Interesting Documentaries, News and Stories:
A collection of videos in three playlists...
Facts Matter with Roman Balmakov: Bush-Era Secret Docs Reveal President’s Secret, Unchecked Emergency Powers
Bush-era records released under the Freedom of Information Act raise concerns about the powers presidents might claim during crises, from suspending habeas corpus to implementing an internet kill switch.
In 2004, high-ranking staffers in the George W. Bush administration spearheaded a holistic review of the president’s emergency powers. Their goal was to refresh a set of secret plans known as “presidential emergency action documents,” or PEADs, the continuity-of-government playbook that emerged under President Dwight Eisenhower as a response to the threat of nuclear war.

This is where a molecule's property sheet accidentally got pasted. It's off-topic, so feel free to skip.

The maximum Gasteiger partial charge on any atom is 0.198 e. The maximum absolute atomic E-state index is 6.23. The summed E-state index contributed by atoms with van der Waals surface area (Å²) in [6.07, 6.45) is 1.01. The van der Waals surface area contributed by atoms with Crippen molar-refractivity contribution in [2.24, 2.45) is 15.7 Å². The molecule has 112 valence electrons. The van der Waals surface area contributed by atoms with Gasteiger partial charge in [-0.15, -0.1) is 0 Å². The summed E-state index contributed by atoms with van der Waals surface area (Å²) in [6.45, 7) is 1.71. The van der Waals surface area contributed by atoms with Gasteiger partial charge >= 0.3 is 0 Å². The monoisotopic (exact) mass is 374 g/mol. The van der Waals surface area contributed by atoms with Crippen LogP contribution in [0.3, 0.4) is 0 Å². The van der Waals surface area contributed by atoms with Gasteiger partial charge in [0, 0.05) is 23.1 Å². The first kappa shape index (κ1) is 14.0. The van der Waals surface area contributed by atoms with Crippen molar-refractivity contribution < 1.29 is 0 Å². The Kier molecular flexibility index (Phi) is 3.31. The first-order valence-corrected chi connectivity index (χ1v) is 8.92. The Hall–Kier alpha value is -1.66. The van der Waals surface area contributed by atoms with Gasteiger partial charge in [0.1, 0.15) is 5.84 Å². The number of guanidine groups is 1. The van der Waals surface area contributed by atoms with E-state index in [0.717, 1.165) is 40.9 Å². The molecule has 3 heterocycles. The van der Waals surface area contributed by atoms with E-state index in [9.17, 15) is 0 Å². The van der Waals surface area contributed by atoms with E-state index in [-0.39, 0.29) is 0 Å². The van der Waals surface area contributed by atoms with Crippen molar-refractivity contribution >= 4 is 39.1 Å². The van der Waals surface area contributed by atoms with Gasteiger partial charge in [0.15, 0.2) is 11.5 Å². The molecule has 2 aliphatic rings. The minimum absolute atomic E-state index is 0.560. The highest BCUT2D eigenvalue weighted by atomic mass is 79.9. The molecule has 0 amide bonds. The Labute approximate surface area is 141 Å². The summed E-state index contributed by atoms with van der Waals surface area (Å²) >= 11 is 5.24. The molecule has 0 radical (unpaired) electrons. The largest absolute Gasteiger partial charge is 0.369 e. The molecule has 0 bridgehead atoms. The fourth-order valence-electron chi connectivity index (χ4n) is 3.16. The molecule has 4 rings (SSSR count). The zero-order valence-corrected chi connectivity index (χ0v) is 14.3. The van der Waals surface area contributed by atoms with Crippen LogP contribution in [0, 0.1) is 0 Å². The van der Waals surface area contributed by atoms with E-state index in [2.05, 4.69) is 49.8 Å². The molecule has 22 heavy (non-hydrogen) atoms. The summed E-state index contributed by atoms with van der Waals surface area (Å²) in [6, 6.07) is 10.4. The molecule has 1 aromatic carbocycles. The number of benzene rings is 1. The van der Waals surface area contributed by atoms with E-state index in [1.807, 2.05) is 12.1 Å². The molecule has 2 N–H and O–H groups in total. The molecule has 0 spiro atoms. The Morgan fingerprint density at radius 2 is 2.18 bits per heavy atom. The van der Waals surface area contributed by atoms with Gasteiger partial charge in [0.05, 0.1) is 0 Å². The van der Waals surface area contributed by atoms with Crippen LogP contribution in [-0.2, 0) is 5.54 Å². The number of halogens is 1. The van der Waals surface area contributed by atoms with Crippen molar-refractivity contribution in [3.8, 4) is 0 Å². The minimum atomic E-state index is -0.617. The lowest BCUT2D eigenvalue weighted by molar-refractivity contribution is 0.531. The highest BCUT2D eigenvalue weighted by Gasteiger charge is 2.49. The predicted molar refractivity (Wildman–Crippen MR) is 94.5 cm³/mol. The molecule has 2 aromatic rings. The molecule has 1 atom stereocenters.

Those documents had been revised previously, but they took on new significance in the wake of 9/11. Their review was, as one Bush official saw it, an “urgent and compelling security effort, especially in light of ongoing threats.”
In response to Freedom of Information Act requests, the George W. Bush Presidential Library turned over to the Brennan Center more than 500 pages generated during this review and subsequent reviews in 2006 and 2008. (Another 6,000 pages were withheld in full because they are classified.) The released records shed troubling new light on the powers that modern presidents claim they possess in moments of crisis — powers that appear to lack oversight from Congress, the courts, or the public.
Modal body text goes here.